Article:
The gamer soul is torn when a new game appears. The uber-gamer wants to buy new games, yet does not want to buy new games. Who wants to spend more money on more stuff? None of us, yet at the same time all of us. This sales resistance is understandable, and fuels the online reception to new products as they appear. You have to expect a certain segment of the audience to ask if your game really needs to exist. RPGs are entertainment products; none of them need to exist. The ultimate proof in the pudding is not whether folks question a game’s existence, but whether enough of them buy it, dig it, and keep playing it. And fortunately we’ve reached a point where GUMSHOE has acquired a self-sustaining base of players who see why the game warrants its independent existence and are happy to keep on playing it.

Stargazer: At least for me the name GUMSHOE conjures up images of hardboiled ’40s detectives wearing trenchcoats and fedoras, but no game using this system is actually set into this genre. Was this intentional or are you considering writing a game inspired by the “hardboiled detective genre”?

Robin: We needed a snappy, one-word name that instantly conveys the core idea behind not just the first game, but the system, and GUMSHOE seemed instantly to be the right choice. It was the first name I came up with and we never considered another one.

The hardboiled detective is one of many sub-genres of straight-up mystery that could easily be done with GUMSHOE. A Sherlock Holmes game is another obvious choice. Because they’re medieval history buffs, lots of gamers enjoy Ellis Peters’ Cadfael books,. Thanks to Lindsey Davis, the Roman empire is also an appealing setting for mystery that in its own toga-clad way recalls the classic tropes of Raymond Chandler and Dashiell Hammett.

The question then becomes whether we could sell enough copies to justify doing any of these settings. Traditionally gamers play historical RPGs only if you add a fantastical element to them, whether it’s magic or SF gear or Cthulhoid horrors. You see this logic at work in Mutant City Blues, which takes the modern police procedural and makes it interesting to our audience by grafting super-powers onto it. The smaller base of players who want a straight police procedural can then take the book, ignore the super stuff, and they’re set to go.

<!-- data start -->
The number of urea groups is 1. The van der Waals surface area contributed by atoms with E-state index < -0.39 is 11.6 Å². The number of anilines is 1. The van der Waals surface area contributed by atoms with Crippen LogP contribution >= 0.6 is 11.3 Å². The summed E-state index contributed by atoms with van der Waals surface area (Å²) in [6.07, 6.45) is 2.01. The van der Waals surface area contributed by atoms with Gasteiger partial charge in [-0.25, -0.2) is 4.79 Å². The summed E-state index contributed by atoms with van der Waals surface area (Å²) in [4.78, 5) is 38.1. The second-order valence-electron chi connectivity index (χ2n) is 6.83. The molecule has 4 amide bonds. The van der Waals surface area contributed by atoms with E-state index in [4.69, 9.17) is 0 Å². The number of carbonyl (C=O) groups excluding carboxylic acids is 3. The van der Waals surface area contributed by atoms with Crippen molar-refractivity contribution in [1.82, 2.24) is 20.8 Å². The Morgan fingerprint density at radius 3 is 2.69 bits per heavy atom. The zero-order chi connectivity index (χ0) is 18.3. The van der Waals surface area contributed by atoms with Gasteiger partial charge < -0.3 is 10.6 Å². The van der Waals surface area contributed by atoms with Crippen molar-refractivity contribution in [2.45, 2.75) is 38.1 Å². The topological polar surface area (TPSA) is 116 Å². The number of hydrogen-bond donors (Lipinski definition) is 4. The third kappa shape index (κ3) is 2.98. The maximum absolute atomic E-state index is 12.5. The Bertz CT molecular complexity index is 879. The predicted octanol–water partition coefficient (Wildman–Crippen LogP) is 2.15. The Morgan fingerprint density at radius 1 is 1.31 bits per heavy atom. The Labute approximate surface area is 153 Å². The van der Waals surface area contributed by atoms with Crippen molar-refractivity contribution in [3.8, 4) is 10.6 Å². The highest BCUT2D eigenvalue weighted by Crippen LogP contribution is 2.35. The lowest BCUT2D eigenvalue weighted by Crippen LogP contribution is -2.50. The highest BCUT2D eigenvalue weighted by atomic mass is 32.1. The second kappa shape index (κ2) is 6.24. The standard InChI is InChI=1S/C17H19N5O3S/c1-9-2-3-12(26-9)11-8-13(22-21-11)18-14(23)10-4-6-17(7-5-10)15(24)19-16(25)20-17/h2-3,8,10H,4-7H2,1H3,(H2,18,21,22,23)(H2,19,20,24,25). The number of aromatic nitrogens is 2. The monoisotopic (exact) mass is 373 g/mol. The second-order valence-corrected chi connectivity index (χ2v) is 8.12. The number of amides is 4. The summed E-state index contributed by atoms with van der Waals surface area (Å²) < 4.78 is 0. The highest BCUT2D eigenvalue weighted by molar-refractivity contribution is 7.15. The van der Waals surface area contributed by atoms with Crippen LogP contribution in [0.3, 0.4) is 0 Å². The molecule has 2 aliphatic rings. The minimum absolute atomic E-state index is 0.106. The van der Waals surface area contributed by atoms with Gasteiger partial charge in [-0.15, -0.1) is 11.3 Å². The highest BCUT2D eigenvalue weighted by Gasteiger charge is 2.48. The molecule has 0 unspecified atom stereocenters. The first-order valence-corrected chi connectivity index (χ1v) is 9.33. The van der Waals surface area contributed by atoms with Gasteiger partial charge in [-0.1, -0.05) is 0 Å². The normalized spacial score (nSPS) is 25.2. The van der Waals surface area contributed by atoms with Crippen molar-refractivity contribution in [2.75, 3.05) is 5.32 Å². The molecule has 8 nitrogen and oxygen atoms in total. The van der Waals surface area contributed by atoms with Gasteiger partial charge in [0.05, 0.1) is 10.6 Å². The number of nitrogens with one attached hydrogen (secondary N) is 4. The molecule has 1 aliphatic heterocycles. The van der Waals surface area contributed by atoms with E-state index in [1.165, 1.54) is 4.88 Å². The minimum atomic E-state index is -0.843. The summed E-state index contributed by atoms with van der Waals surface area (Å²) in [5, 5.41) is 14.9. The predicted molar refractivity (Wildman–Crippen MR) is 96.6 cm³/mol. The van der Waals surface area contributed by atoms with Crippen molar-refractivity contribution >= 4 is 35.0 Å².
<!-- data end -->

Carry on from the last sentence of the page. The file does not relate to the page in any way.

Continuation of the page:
On those grounds, it may be that something like Gareth Hanrahan’s Trail Of Cthulhu supplement, Arkham Detective Tales, is as close as we can come to a straight-up hardboiled game.

Sherlock Holmes might be doable as a crossover out of the gaming scene because of the large Holmesian collectors’ market.

(The interview continues after this break…)

Continue reading Robin D. Laws interview

Ask The Readers: What are your thoughts on the GUMSHOE system?

esoterrorists TrailofCthulhu Recently I have thought about running another horror campaign this fall/winter and two of the games I am currently considering are Esoterrorists and Trail of Cthulhu from Pelgrane Press.

Both games are using the GUMSHOE system, that focuses on investigative scenarios.

There are two kinds of skills in Gumshoe: Investigative Skills and General Skills. General Skills work much like skills in any other system. When you perform an action, you roll the dice and the result tells you if you have succeeded or not. Investigative skills never fail. When you have the right skills and if you can put them to proper use in a given scene you get the clues. Aside from that, Gumshoe is a pretty standard rules-light roleplaying system, but the automatic successes for Investigative Skills is what sets it apart.

I have to admit this sounds pretty interesting on paper but alas I haven’t been able to try Esoterrorists or Trail of Cthulhu out yet. So, I am asking my players if anyone has already played any GUMSHOE game and if he or she could share the experience with us. Does the system work as advertised? Or does the system make clue gathering too easy?

The end is nigh!

The end of the year that is. It’s mid-September now and fall is approaching fast (at least in the northern hemisphere). Perfect time to start a horror RPG campaign! So, why should you start a horror campaign now?

Especially fall and winter are perfect seasons for horror campaigns. The days are getting shorter, the shadows are growing longer, it’s cold and uncomfortable outside and oustide activities become less and less attractive. Usually when you try to run horror campaigns in summer and spring you encounter several problems. For one it’s usually easier to pull off a horror atmosphere when it’s dark outside. Most people have fear in the dark or at least feel slightly uncomfortable which definitely helps to set the mood. I also noticed that people are usually more willing to get into the right mood for horror when it’s cold and rainy outside. Your mileage may vary of course.